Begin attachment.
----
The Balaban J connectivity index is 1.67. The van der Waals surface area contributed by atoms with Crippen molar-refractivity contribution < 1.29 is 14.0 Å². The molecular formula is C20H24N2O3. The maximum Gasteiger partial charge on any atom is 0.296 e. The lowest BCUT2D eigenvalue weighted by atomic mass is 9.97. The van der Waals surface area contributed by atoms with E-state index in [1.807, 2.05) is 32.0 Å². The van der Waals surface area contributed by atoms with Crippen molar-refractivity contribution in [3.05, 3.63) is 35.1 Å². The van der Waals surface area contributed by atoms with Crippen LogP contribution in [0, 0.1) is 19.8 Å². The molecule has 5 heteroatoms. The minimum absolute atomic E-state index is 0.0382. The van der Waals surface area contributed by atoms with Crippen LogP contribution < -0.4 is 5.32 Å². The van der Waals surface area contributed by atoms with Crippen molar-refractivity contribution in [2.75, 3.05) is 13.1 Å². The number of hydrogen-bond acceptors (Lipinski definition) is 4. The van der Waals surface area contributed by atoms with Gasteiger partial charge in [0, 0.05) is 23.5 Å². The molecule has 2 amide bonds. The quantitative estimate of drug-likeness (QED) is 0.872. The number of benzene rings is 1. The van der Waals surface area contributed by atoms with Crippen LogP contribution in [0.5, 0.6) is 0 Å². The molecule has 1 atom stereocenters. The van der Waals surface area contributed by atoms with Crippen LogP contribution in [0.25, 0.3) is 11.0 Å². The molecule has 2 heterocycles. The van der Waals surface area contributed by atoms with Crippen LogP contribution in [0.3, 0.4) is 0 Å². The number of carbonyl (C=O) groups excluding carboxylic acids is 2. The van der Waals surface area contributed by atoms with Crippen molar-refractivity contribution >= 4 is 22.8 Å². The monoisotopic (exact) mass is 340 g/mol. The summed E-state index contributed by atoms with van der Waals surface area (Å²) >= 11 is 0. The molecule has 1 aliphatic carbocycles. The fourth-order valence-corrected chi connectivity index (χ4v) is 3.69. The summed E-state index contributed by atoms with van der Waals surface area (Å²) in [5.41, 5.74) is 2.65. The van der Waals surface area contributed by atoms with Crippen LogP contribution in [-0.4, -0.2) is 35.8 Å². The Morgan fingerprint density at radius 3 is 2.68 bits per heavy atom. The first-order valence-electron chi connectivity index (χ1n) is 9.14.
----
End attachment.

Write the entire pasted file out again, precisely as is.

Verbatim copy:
The Balaban J connectivity index is 1.67. The van der Waals surface area contributed by atoms with Crippen molar-refractivity contribution < 1.29 is 14.0 Å². The molecular formula is C20H24N2O3. The maximum Gasteiger partial charge on any atom is 0.296 e. The lowest BCUT2D eigenvalue weighted by atomic mass is 9.97. The van der Waals surface area contributed by atoms with E-state index in [1.807, 2.05) is 32.0 Å². The van der Waals surface area contributed by atoms with Crippen molar-refractivity contribution in [3.05, 3.63) is 35.1 Å². The van der Waals surface area contributed by atoms with Crippen LogP contribution in [0, 0.1) is 19.8 Å². The molecule has 5 heteroatoms. The minimum absolute atomic E-state index is 0.0382. The van der Waals surface area contributed by atoms with Crippen LogP contribution < -0.4 is 5.32 Å². The van der Waals surface area contributed by atoms with Crippen molar-refractivity contribution in [2.75, 3.05) is 13.1 Å². The number of hydrogen-bond acceptors (Lipinski definition) is 4. The van der Waals surface area contributed by atoms with Gasteiger partial charge in [0, 0.05) is 23.5 Å². The molecule has 2 amide bonds. The quantitative estimate of drug-likeness (QED) is 0.872. The number of benzene rings is 1. The van der Waals surface area contributed by atoms with Crippen LogP contribution in [0.5, 0.6) is 0 Å². The molecule has 1 atom stereocenters. The van der Waals surface area contributed by atoms with Crippen LogP contribution in [0.25, 0.3) is 11.0 Å². The molecule has 2 heterocycles. The van der Waals surface area contributed by atoms with Crippen LogP contribution in [0.3, 0.4) is 0 Å². The number of carbonyl (C=O) groups excluding carboxylic acids is 2. The van der Waals surface area contributed by atoms with Crippen molar-refractivity contribution >= 4 is 22.8 Å². The monoisotopic (exact) mass is 340 g/mol. The summed E-state index contributed by atoms with van der Waals surface area (Å²) >= 11 is 0. The molecule has 1 aliphatic carbocycles. The fourth-order valence-corrected chi connectivity index (χ4v) is 3.69. The summed E-state index contributed by atoms with van der Waals surface area (Å²) in [5.41, 5.74) is 2.65. The van der Waals surface area contributed by atoms with Crippen LogP contribution in [-0.4, -0.2) is 35.8 Å². The Morgan fingerprint density at radius 3 is 2.68 bits per heavy atom. The first-order valence-electron chi connectivity index (χ1n) is 9.14.